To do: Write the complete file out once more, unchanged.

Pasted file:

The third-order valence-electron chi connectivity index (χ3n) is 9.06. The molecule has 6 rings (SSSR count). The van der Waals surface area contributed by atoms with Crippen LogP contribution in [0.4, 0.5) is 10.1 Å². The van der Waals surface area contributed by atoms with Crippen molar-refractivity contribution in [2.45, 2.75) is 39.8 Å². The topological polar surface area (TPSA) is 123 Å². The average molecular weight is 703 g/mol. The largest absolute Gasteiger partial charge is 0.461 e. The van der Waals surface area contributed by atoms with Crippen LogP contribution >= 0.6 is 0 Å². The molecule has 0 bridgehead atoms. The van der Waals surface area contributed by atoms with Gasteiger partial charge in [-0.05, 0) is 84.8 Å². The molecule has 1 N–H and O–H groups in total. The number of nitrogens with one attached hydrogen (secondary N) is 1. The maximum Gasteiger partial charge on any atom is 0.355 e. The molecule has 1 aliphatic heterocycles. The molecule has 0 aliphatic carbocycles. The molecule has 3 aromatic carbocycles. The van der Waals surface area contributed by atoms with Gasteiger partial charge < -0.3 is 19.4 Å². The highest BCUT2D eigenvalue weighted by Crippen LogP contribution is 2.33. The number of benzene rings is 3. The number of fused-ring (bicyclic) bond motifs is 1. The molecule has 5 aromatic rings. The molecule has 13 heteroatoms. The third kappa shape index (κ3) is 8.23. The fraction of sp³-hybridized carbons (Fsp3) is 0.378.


The third-order valence-electron chi connectivity index (χ3n) is 9.06. The molecule has 6 rings (SSSR count). The van der Waals surface area contributed by atoms with Crippen LogP contribution in [0.4, 0.5) is 10.1 Å². The van der Waals surface area contributed by atoms with Crippen molar-refractivity contribution in [2.45, 2.75) is 39.8 Å². The topological polar surface area (TPSA) is 123 Å². The average molecular weight is 703 g/mol. The largest absolute Gasteiger partial charge is 0.461 e. The van der Waals surface area contributed by atoms with Crippen LogP contribution >= 0.6 is 0 Å². The molecule has 0 bridgehead atoms. The van der Waals surface area contributed by atoms with Gasteiger partial charge in [-0.05, 0) is 84.8 Å². The molecule has 1 N–H and O–H groups in total. The number of nitrogens with one attached hydrogen (secondary N) is 1. The maximum Gasteiger partial charge on any atom is 0.355 e. The molecule has 1 aliphatic heterocycles. The molecule has 0 aliphatic carbocycles. The molecule has 3 aromatic carbocycles. The van der Waals surface area contributed by atoms with Gasteiger partial charge < -0.3 is 19.4 Å². The highest BCUT2D eigenvalue weighted by Crippen LogP contribution is 2.33. The number of benzene rings is 3. The number of fused-ring (bicyclic) bond motifs is 1. The molecule has 5 aromatic rings. The molecule has 13 heteroatoms. The third kappa shape index (κ3) is 8.23. The fraction of sp³-hybridized carbons (Fsp3) is 0.378.